I also have to mention Verwoed, another Utrecht band that’s actually not affiliated with these others as far as I can tell; in fact, it appears to be just one guy named Erik B. His debut full-length, De val, is a slick, grinding version of black metal, not super-polished like Enslaved but crisp in production and remarkably technical for a solo act. Such a gloriously punishing approach, guttural rather than screeching vocals, serpentine riffs that will leave you squeamish. And before we leave the Netherlands, Golden Ashes was another new discovery this year, another one-man (Maurice de Jong) act whose debut LP, Gold Are The Ashes Of The Destroyer, is that oppressive, hazy style, where the guitars blend with a keyboard drone and almost obliterate the shrieking vocals going on behind them. That might give you the impression that it’s a grand production but it’s extremely lo-fi; in fact there are some tracks that you can barely tell if there are guitars at all, and the music approaches a more euphoric feeling in the vein of Krallice only much much simpler. This is all about immersion; I can’t blame anyone for not feeling this but I feel it.
After taking me by storm in 2014 with Tekeli-li, France’s The Great Old Ones took a step backward with their next album and have now retaken me by storm with Cosmicism, further shaming me for still not having read any Lovecraft whatsoever, I need to get around to that soon. The album pulls the classic move of the brief mellow intro track followed immediately by BRRRRAAUGUGGHGGH, oscillating between utter violence and folky interludes and quasi-psychedelic/prog and post-metal elements, but mostly the utter violence part, including some of the most inspired riffs in recent memory. It’s such a magnificent complete vision, leaving you with that supreme feeling of gratitude, fists or devil horns in the air, for ever having discovered this world of music.
Moving on to Ukraine, some of the most thrilling progressive black metal I’ve ever heard: White Ward’s Love Exchange Failure. You simply never know which way a song will turn, and the band is so fucking adept at so many different styles, it’s almost Bungle-esque at times. Piano! Sax solo! Barely-audible Jeffrey Dahmer news report! But Bungle was more into the sonic ambush, whereas White Ward makes it all flow together so majestically, and there’s certainly nothing upbeat or humorous. It’s eerie, it’s crushing, it’s caustic in all the right places and it also gives you those gigantic hook riffs when you need them. Even the under-ten-minute songs feel epic. I need to examine and reexamine this band’s back catalog to determine whether I wasn’t paying close enough attention or this is by far their crowning achievement.
As far as the United States go, Falls Of Rauros take the cake for this year. Yes, another Tolkien-inspired metal band, these guys are on the folky side of black metal but their songs also have the anthemic qualities you’ll find in Primordial’s best work. I didn’t really dig Patterns In Mythology at first but it really dug into my psyche the more I listened to it; there’s a fierce longing in the riffage that signifies for me a lamentation of modern convenience and privilege that I suspect these dudes benefit/suffer from as probably anyone who might read this does also. Part of what draws me to metal is escaping into agony that I haven’t found my own expression for; Falls Of Rauros has ultimately helped with this.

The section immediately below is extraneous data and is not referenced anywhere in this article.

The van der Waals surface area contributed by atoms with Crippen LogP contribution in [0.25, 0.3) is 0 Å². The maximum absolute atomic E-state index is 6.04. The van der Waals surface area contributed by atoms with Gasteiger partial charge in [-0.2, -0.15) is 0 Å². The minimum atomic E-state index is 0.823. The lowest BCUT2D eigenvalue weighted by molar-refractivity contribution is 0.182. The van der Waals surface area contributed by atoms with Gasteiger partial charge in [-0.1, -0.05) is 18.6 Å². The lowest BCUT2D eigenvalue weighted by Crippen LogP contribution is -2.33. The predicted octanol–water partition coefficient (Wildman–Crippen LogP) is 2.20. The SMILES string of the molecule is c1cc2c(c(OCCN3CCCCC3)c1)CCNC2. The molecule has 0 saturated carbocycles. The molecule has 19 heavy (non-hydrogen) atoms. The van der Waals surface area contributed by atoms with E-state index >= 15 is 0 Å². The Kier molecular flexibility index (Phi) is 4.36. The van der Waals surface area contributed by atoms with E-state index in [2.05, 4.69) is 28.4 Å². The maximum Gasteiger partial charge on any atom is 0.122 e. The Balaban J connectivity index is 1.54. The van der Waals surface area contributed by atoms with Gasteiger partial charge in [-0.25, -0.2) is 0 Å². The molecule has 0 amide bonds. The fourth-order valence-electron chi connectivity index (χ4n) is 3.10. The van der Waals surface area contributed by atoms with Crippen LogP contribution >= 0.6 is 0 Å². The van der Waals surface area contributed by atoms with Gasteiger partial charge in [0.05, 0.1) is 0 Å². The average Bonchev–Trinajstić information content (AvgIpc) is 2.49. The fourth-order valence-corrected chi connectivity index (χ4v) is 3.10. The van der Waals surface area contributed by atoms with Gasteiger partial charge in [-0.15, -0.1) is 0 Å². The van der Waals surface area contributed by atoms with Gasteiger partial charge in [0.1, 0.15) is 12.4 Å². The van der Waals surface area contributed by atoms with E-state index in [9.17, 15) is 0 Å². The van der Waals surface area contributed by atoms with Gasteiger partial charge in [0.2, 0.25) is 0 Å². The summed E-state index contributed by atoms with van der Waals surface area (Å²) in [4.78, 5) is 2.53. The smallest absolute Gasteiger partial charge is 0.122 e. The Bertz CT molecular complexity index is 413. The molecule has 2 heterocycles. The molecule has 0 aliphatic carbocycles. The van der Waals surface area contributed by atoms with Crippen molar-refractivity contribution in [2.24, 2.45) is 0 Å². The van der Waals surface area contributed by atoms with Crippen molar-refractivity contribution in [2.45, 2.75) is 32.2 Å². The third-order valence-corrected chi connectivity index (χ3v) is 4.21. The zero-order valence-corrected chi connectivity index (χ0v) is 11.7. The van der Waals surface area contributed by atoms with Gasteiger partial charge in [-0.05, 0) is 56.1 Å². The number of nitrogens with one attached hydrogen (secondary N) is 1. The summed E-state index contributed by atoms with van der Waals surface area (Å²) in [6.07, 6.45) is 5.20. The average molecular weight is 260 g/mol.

There’s also a new California two-man band called Ossomancer that’s getting lumped into black metal even though they’re really not, they’re just very into occult and evil themes and they have that satanic feel to their music. Artes Magickae is more of a stoner/doom/thrash record with occasional black accents, almost like a more extreme take on the Ghost concept in that when I first heard it I was completely turned off and thought it was a laughable self-parody, and then eventually I remembered that it’s all laughable to a degree and authenticity is a ruse, and then I started to really enjoy it for what it is rather than worry about what it purports to be.
Token death metal album! No but seriously Blood Incantation’s Hidden History Of The Human Race is ridiculously good. I can listen to it just for the drums. I’m not generally bowled over by the more clinical drumming you usually find in death metal; Isaac Faulk is spastically unhinged and precise, he just makes you constantly worry that he’s going to lead you into a trainwreck. It’s quite cruel.
Now that I’m writing this, it occurs to me that Inter Arma is kinda-sorta death metal now, too, which I have to admit I didn’t see coming. Unless I am wrong, and I am never wrong, Sulphur English is the most brutal, challenging music this band has ever unleashed. This album puts your ears through the wringer; there’s still a backbone of doom or sludge-type stuff, but each listen is almost a physical challenge, and that’s not to say it’s pure chaos or noise for noise’s sake. It’s supremely well-crafted; the intent is to be jarring, to bewilder, and it’s a great success, an absolute beast of a record and possibly the one on this page that I’ve kept coming back to the most this past year.
Let’s finish with the best metal album of the year shall we. The first song, “Descent”, reaches its initial climax about 17 minutes in. At this point you are already out of breath. You feel suffocated by the intensity of what has so gradually come to be. It was classic Esoteric until it morphed into something new and greater; you can’t pinpoint at what stage that happened. The band continues to push its boundaries throughout the record, and you marvel at how constrained and ritualistic funeral doom once seemed to you. Don’t get me wrong; Paragon Of Dissonance was revolutionary; still, with A Pyrrhic Existence Esoteric opens the floodgates of possibility even further. The songwriting is so fresh, the atmosphere so deep, the riffs so cathartic, it’s exceedingly rare that such a momentous, all-encompassing metal album comes along. The kicker is that the penultimate track is called “Culmination”, of course it is, and you think about that as it’s fading out, what is this last song going to bring? What could possibly be left to express after that? It’s been five songs totaling an hour and 22 minutes, and you find yourself rabidly eager to find out what.